4. Begin your media outreach.
Next, you’ll begin your media outreach to secure coverage of your survey findings. As with any media outreach, identify the reporters in your industry that are most active in covering the topic at hand. While tools like Cision, MuckRack, and others have become indispensable for building media lists, do not also neglect the old- fashioned route of manual research. Running a few search terms related to your surveys through Google News will uncover additional reporters who have covered your beat in the past 24 hours or a couple of weeks that you may have otherwise missed.
Making your media outreach successful relies on identifying the findings from your survey that are most newsworthy and crafting a compelling pitch around it. Create a powerful one-liner communicating your most important finding and use it in the subject line and at the beginning of your pitch, and then following it up with some context around the study you conducted and why your organization is a credible source.
5. Create a video for social media.
Again, the power of visual content should never be underestimated. In the same way that an infographic grabs the attention of your audience as they scroll their feed, so will a video. Some data has shown that videos garner twice as many clicks on social media as a graphic. The best way to use a video to deliver your survey findings is to create a short clip (under two minutes is usually ideal), use captions since most users scroll their newsfeeds with sound off, and then invite viewers to visit the blog post on your website (once again) to read more about your full findings.
Your video can be shared across social media, your email list, and even embedded into your blog post. People love to consume video, so the more places you use it, the longer your engagement on that piece of content will be.
6. Pitch industry podcasts.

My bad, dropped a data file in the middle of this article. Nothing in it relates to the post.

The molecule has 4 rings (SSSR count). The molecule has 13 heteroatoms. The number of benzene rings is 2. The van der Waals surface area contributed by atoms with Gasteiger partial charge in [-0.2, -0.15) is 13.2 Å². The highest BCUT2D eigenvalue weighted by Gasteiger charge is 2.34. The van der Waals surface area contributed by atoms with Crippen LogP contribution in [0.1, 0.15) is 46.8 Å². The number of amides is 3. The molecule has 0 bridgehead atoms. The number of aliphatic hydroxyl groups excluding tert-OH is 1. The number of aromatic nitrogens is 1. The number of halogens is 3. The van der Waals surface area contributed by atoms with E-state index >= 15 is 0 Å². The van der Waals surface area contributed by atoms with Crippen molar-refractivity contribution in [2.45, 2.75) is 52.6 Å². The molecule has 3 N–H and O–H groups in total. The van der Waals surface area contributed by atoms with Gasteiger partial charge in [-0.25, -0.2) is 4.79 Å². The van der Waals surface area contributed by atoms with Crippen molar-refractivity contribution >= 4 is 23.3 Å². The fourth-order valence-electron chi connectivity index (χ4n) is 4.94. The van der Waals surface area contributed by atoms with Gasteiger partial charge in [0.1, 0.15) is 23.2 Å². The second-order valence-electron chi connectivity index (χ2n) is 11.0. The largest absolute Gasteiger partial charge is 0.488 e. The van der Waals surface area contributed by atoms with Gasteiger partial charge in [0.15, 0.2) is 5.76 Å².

When doing your media outreach, don’t neglect podcasts. Not only are they one of the fastest-growing platforms for storytelling to targeted, captive audiences, but they also provide ancillary benefits such as receiving links back to your website or blog post (great for traffic, and even better for SEO).
Use Google, iTunes, LibSyn, and Stitcher to find the most popular podcasts in your vertical, begin connecting with the hosts on social media and cultivate relationships. Having a comprehensive media list of podcasts in your industry that you can reach out to for interviews is one of the most overlooked strategies to incorporate PR of the moment.
7. Write an Op-Ed.
Lastly, as you’re pitching for press interviews and podcast guest spots, don’t ignore the possibility of writing an op-ed or contributor post. There are many instances where a media interview may not make sense, but an outlet will happily accept a contributor piece that dives deeper into your findings (in a way that doesn’t read like an academic paper) and connects them back to takeaways for the readers in your vertical.
Draft an Op-Ed and begin researching the opinion editors at the news outlets covering your niche. There’s almost always demand a new op-ed content in the 24/7 content world we live in.
Keep in mind these are just seven of the ways to leverage a survey for a PR campaign. There are many ways to combine these or build on them using additional platforms. You maximize the mileage of your content by repurposing it to adapt to the myriad of distribution channels that are out there while not diluting the value of the story you’re telling.
Richard Lorenzen is the CEO of Fifth Avenue Brands, a New York public relations firm focusing on technology, finance, and policy.